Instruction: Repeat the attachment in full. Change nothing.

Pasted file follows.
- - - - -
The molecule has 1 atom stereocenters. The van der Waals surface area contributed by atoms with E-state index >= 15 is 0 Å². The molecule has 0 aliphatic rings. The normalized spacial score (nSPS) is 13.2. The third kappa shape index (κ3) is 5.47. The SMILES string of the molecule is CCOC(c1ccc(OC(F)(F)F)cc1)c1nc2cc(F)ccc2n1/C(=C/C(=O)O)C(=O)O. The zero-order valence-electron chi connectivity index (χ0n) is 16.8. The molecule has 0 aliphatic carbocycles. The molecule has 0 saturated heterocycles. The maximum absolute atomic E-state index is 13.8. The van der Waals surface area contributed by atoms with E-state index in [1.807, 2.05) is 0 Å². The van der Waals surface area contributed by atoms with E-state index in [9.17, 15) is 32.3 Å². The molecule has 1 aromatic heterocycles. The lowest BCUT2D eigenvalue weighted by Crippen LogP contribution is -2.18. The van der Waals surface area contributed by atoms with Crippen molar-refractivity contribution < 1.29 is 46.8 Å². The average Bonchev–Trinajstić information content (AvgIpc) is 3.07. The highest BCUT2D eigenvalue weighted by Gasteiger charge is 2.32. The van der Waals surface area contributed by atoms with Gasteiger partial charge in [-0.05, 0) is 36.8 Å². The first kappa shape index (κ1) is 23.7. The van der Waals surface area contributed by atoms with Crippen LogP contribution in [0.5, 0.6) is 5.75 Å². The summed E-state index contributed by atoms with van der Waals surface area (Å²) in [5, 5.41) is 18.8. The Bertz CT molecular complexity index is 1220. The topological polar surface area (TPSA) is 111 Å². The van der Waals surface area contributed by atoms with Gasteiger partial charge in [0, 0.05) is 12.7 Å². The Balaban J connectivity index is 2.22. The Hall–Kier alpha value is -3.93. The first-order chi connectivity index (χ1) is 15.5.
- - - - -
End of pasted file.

The molecule has 1 atom stereocenters. The van der Waals surface area contributed by atoms with E-state index >= 15 is 0 Å². The molecule has 0 aliphatic rings. The normalized spacial score (nSPS) is 13.2. The third kappa shape index (κ3) is 5.47. The SMILES string of the molecule is CCOC(c1ccc(OC(F)(F)F)cc1)c1nc2cc(F)ccc2n1/C(=C/C(=O)O)C(=O)O. The zero-order valence-electron chi connectivity index (χ0n) is 16.8. The molecule has 0 aliphatic carbocycles. The molecule has 0 saturated heterocycles. The maximum absolute atomic E-state index is 13.8. The van der Waals surface area contributed by atoms with E-state index in [1.807, 2.05) is 0 Å². The van der Waals surface area contributed by atoms with E-state index in [9.17, 15) is 32.3 Å². The molecule has 1 aromatic heterocycles. The lowest BCUT2D eigenvalue weighted by Crippen LogP contribution is -2.18. The van der Waals surface area contributed by atoms with Crippen molar-refractivity contribution < 1.29 is 46.8 Å². The average Bonchev–Trinajstić information content (AvgIpc) is 3.07. The highest BCUT2D eigenvalue weighted by Gasteiger charge is 2.32. The van der Waals surface area contributed by atoms with Gasteiger partial charge in [-0.05, 0) is 36.8 Å². The first kappa shape index (κ1) is 23.7. The van der Waals surface area contributed by atoms with Crippen LogP contribution in [0.5, 0.6) is 5.75 Å². The summed E-state index contributed by atoms with van der Waals surface area (Å²) in [5, 5.41) is 18.8. The Bertz CT molecular complexity index is 1220. The topological polar surface area (TPSA) is 111 Å². The van der Waals surface area contributed by atoms with Gasteiger partial charge in [0, 0.05) is 12.7 Å². The Balaban J connectivity index is 2.22. The Hall–Kier alpha value is -3.93. The first-order chi connectivity index (χ1) is 15.5.